Āṭānāṭīya- and Āṭānāṭikasūtra

Sander, Lore & Dietz, Siglinde (forthcoming) The Āṭānāṭīya- and The Āṭānāṭikasūtra: Sūtra for protecting monks and nuns in the wilderness: The Sanskrit text in the Dīrghāgama manuscript from Gilgit and a re-edition from fragments found on the Northern Silk Route. Oxford: Indica et Buddhica.

Āṭānāṭīya- and Āṭānāṭikasūtra – Title pageShort description

The Ᾱtānātīya-, respectively Ᾱṭaṇāṭikasūtra, is a text meant for protecting monks and nuns meditating in the wilderness against the aggression of hostile demons. The Sūtra contains many helpful mantras. It is recited before the Buddha by Vaiśravaṇa, the king of the northern region, who is accompanied by tamed demons and the kings of the other regions. At the end of the Sūtra Vaiśravaṇa´s recitation is sanctioned by the Buddha.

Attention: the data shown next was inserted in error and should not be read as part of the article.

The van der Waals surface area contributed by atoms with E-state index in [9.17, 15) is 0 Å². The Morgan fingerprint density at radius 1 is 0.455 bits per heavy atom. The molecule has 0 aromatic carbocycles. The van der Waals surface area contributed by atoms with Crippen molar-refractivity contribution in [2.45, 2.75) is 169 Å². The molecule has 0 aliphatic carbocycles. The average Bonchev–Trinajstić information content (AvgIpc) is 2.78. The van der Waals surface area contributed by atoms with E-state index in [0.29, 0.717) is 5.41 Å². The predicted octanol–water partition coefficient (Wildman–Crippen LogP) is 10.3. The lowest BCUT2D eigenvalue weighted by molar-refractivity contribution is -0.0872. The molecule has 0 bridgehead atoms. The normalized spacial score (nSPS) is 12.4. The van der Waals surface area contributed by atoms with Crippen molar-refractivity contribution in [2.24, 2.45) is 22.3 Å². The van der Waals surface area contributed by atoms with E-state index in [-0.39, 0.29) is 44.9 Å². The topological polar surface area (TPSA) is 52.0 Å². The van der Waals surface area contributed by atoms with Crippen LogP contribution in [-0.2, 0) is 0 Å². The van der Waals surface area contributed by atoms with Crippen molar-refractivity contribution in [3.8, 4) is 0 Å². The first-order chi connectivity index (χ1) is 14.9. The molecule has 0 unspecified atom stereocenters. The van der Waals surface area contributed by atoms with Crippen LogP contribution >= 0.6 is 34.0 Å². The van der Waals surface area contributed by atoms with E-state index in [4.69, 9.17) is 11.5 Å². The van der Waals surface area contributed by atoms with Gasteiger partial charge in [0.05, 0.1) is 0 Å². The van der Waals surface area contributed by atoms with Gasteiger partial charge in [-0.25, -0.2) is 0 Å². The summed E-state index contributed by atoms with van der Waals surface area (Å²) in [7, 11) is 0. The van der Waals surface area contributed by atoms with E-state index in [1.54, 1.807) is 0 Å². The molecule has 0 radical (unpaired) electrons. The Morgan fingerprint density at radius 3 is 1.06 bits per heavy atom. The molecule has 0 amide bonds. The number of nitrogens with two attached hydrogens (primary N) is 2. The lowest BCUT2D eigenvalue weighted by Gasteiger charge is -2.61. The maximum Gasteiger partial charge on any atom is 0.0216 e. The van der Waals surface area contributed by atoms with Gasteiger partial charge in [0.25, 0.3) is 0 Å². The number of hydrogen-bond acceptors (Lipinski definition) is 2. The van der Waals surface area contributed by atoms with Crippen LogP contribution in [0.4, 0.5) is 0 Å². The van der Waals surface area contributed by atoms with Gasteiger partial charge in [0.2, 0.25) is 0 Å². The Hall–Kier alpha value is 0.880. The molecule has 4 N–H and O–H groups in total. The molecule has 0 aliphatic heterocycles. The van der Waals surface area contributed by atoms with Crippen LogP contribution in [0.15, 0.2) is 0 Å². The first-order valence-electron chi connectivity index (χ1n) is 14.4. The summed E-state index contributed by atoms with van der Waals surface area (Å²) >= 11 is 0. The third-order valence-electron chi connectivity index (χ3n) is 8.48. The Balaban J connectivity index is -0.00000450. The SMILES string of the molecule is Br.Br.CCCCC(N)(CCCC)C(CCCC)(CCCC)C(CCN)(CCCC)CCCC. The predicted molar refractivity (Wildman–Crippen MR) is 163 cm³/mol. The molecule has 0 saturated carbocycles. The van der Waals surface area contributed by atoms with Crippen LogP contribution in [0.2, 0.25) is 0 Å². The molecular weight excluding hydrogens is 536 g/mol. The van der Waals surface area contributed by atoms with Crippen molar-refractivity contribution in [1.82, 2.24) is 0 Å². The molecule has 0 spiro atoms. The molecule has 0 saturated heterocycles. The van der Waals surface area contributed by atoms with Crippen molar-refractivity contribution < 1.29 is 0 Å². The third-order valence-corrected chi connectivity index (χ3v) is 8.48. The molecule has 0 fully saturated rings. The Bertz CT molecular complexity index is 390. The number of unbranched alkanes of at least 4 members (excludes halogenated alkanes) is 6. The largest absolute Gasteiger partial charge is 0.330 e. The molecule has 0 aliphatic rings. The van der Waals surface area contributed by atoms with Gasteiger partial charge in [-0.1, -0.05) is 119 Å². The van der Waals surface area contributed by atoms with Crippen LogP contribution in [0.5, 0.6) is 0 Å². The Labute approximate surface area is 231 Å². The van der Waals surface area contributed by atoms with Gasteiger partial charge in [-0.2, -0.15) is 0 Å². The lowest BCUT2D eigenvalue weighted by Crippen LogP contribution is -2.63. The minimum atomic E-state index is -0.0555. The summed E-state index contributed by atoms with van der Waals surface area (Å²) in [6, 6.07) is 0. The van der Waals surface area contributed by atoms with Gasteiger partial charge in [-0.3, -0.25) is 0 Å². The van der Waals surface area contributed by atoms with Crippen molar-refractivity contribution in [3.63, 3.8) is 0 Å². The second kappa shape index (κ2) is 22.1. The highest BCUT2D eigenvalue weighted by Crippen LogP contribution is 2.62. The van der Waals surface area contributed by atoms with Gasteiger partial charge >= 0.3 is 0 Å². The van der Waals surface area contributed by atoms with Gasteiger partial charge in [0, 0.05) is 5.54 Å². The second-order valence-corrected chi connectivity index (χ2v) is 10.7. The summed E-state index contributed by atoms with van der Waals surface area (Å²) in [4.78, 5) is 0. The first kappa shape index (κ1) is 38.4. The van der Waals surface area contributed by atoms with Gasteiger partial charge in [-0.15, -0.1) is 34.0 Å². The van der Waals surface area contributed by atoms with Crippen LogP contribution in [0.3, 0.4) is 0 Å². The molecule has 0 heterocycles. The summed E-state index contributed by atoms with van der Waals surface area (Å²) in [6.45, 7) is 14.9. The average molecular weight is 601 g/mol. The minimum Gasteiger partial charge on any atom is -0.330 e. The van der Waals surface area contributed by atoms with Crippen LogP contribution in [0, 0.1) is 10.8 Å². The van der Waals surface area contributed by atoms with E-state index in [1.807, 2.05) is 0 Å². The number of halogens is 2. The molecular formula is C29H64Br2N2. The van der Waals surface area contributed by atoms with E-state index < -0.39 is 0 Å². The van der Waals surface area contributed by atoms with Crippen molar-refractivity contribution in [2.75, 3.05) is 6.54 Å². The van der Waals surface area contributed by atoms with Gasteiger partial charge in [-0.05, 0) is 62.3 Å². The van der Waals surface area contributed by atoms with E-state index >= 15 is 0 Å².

The text published is Sūtra 23 of the Yuganipāta, “The Twin Section” of the Sarvāstivāda-Dīrghāgama. The basic manuscript likely originates from the Gilgit area and can be dated around the 8th century. The Ᾱtāṇāṭīyasūtra is a well-preserved part of a Dīrghāma manuscript sold to different owners at about the end of the last century on the art market. It enables one to reconstruct the text preserved in fragments found by different expeditions at different places on the Northern Silk Route.